One last question, one last thing I'm going to say is, I really think it's important to remember I'm a father of four, and I have four kids and they're all completely different. And I think this is how the industry should look at it. All of these guys are all going to be different. We're all going to land in a different spot of capability on the matrix, which is great because we all don't want to be the same. But we want to give each and every one of my kids the same opportunities. So we want to create and unlock the capabilities so they can pick their path and pick wherever they want in that spot.
So with that, I'm going to go into the panel and start opening with questions and comments on where do we think we are. First question. I did the introduction, I showed where we're at. This was a huge value proposition and was going to be $40 billion for the industry in order to create value to it. Do we think the value is still there? Is this something worth chasing and is it still there high value for us to actually go explore? Now I'll start with Alex, you set this goal of 2026 for us to get to 80%.
Alex: Well, obviously, yes. I've cheated a little bit to be honest with you. So, many don't know, but I came from the hotel industry and at my time at Hyatt, I was there and we actually built a revenue management system that transitioned the company from basically a simplex revenue management system to a dynamic and continuous pricing system. And we saw exactly what this did inside of the organization. In that particular industry they measure by Rev Par Index which is how am I doing against my competitive set, and it drove almost two percentage points of differentiation between us and our competitors despite the fact that our competitors like Marriott were 7 to 10 times our size. So our ability to really get good at that became a huge differentiator.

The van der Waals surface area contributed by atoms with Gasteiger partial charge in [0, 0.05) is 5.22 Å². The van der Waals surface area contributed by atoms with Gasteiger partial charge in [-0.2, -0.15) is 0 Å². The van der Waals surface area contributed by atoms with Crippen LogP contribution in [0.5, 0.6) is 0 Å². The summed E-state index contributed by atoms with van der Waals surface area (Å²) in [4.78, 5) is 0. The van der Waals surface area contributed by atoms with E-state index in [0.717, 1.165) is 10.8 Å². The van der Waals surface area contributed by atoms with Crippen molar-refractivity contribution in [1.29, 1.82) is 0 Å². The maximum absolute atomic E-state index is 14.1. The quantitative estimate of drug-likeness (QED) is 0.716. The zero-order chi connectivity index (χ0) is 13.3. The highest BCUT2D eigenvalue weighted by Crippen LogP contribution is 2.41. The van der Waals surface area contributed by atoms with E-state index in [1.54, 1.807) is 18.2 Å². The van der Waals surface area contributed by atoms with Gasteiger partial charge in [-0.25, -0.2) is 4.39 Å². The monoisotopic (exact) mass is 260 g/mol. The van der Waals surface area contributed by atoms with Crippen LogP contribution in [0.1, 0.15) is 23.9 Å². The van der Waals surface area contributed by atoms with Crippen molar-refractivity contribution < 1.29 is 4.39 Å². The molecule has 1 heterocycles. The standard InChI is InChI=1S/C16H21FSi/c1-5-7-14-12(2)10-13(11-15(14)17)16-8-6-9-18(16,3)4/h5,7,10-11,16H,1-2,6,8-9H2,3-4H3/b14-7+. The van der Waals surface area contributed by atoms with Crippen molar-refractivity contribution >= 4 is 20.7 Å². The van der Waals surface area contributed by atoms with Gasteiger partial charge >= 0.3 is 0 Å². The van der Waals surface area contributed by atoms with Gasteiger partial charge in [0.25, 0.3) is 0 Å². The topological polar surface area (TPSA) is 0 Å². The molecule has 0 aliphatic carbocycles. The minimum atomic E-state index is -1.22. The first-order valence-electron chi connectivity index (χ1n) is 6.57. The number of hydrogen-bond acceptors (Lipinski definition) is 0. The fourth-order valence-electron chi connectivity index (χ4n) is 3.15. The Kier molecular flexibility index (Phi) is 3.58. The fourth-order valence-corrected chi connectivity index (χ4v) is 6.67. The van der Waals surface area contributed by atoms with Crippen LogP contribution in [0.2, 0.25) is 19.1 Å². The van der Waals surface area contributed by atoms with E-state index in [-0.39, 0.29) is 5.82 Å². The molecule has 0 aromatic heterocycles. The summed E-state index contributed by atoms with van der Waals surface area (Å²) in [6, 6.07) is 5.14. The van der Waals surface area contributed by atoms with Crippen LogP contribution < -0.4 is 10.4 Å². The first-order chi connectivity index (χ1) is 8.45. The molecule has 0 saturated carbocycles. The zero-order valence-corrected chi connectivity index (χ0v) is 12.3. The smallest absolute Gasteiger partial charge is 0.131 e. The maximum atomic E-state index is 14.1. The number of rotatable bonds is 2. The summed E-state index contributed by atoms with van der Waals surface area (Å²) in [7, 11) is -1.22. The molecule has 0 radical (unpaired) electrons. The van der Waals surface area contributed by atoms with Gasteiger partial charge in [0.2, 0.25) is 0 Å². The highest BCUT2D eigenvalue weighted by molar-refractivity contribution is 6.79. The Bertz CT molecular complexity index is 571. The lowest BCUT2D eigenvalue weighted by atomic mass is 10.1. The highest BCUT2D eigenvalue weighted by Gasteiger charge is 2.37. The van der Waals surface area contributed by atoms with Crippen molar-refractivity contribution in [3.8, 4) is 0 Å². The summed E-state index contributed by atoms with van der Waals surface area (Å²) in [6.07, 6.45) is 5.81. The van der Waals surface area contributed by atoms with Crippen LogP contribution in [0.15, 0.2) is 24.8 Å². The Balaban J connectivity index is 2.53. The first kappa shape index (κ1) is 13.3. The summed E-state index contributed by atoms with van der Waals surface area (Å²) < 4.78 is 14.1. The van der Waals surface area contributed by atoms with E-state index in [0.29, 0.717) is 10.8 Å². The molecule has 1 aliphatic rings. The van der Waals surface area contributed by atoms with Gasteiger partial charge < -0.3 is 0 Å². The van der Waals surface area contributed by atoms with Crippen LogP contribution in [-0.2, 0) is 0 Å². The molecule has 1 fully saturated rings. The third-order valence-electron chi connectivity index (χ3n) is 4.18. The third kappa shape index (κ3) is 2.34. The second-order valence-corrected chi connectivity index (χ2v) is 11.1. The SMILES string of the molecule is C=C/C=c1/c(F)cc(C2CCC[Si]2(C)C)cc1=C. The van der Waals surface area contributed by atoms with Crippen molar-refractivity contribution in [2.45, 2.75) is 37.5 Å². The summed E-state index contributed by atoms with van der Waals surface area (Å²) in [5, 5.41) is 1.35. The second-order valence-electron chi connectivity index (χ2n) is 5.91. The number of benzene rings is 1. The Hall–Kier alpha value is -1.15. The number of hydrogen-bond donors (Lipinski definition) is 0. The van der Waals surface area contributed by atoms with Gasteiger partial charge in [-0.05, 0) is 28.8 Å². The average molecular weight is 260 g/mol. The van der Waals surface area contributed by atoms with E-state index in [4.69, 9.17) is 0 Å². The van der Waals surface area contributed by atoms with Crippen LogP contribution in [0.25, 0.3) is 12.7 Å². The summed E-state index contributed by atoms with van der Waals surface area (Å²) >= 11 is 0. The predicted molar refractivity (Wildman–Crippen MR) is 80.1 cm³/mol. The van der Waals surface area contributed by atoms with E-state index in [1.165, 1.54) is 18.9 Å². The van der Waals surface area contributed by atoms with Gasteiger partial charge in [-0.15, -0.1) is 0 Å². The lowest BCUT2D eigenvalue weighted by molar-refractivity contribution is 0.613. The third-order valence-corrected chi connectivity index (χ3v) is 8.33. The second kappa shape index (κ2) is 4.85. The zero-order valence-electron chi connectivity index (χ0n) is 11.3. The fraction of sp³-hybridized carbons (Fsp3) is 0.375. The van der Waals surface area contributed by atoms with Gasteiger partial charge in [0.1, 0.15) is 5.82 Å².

The other thing I'll say is as we started to go into offers, it really turned into a win-win. We measured the NPS, which is customer satisfaction. And what we saw was when customers were choosing those offers because now they got, a base room plus other things. And typically for the hotel, the average stay now increased in price. So they got more money per stay, but the average cost for all those ancillaries went down for the consumer. So the consumer was actually happier. This is one of those times where there's a very rare win-win where the customer can get exactly what they want and it ends up with more profit and more revenue for the supplier. So, yes.
Tom: Yes. Giacomo, 40 billion, you said back in 2018, and saying this is what the industry value is. Is it still there? Is the value still you have to be unlocked?
Giacomo: Absolutely. I think 40 billion is absolutely still there and I think that's probably even a conservative number. I think it is important to point out as Alex said, it truly is one of the few instances where we have a win-win between consumers and passengers being able to get more value for their money and being targeted exactly with what's relevant to them. And airlines being able to better segment and improve profitability.